My take on Loop Quantum Gravity

A friend of mine from St. John's College, who was recently accepted to a physics doctoral program at Penn State, asked me what my opinion of Loop Quantum Gravity is.  I replied be email, and then I decided, why not tell the world!

Now, Loop Quantum Gravity is the main rival to String Theory as an attempt to quantize gravity, although it only commands about a tenth of the resources that String Theory does.  The people who work on it tend to have more of a General Relativity background than a Particle Physics background, and this tends to influence what types of problems they are trying to solve.

Warning: Unlike my other physics posts, I have made no attempt to make my commentary here accessible to non-physics people.  (Yes, that means every other time I wrote a physics post and nobody understood it, I was the one to blame for not making it accessible enough!)

Einstein's theory of general relativity is background free, meaning that it does not start with any absolute background space or time, but instead allows the spacetime geometry to be dynamically constructed from the evolution of the metric.  A theory of quantum gravity ought to be similar---it ought to be expressed in a way which doesn't depend on the prior specification of any spacetime metric.  I think this is really important, but no one really knows how to do this.  There are many ideas, but they all have various difficulties.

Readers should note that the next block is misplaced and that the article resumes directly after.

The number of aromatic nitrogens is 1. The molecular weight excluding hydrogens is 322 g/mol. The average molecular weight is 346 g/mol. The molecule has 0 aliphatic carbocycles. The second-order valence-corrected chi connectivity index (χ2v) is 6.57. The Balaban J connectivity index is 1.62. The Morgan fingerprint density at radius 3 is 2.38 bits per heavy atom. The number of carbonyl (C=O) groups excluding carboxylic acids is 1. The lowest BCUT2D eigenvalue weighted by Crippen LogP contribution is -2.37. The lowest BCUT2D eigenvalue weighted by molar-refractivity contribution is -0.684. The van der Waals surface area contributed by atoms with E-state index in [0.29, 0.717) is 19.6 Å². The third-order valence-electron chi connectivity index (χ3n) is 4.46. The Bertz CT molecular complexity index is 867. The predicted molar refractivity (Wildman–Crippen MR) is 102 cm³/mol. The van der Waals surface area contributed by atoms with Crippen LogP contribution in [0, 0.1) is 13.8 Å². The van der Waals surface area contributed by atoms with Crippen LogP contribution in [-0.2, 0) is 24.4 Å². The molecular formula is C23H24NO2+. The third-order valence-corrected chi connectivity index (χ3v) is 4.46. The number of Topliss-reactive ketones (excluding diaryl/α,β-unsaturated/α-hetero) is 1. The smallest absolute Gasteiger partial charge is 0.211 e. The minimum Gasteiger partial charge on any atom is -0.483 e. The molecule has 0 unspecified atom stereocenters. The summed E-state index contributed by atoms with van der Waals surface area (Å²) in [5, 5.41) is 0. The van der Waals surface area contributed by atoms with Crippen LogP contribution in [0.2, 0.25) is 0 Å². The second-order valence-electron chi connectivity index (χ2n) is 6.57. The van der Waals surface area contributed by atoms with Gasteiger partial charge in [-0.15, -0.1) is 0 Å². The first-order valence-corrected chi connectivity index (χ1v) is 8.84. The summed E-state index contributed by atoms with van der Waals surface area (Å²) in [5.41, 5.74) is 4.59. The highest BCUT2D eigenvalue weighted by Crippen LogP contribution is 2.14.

In principle, I think the idea of LQG---to build spacetime out of a discrete, quantum structure---is a very elegant and moving idea.  (I first got interested in quantum gravity by reading the online writings of John Baez, who used to work on LQG.)  Also, the LQG people have a very beautiful quantization of space at one time, in terms of spin networks.  Essentially, by doing a step-by-step quantization of GR at one time (minus the dynamics), making only a few arbitrary choices, they were able to obtain spin networks.  I'm sure you know what these are, but let me assure you that they are beautiful and have some deep
connections to geometrical ideas.

The next step in the construction of LQG is to decide what the dynamics are.  Technically, this is done either (A) by choosing a "Hamiltonian constraint" in parallel with the Hamiltonian formulation of GR, or (B) in the spin-foam formalism, by postulating some sort of sum over histories assigning an action to each spin foam.  It is here which we encounter the major problem: There is no agreement over how to implement the dynamics!  There are many ideas, but no consensus on what to do.  Implementing dynamics seems to involve some arbitrary choices.  Some of the proposed solutions seem to me obviously wrong (e.g. see Smolin's criticism of Thiemann's Hamiltonian constraint: arXiv:gr-qc/9609034).  There is also a serious danger that by choosing the wrong dynamics, one breaks the diffeomorphism invariance of the theory.  In the Hamiltonian approach this manifests itself in so-called "anomalies in the constraint algebra", while in the spin foam approach it is unclear whether the inner product obtained from the sum over histories really has the necessary gauge invariance.  I summarized these problems in passing, with citations, in the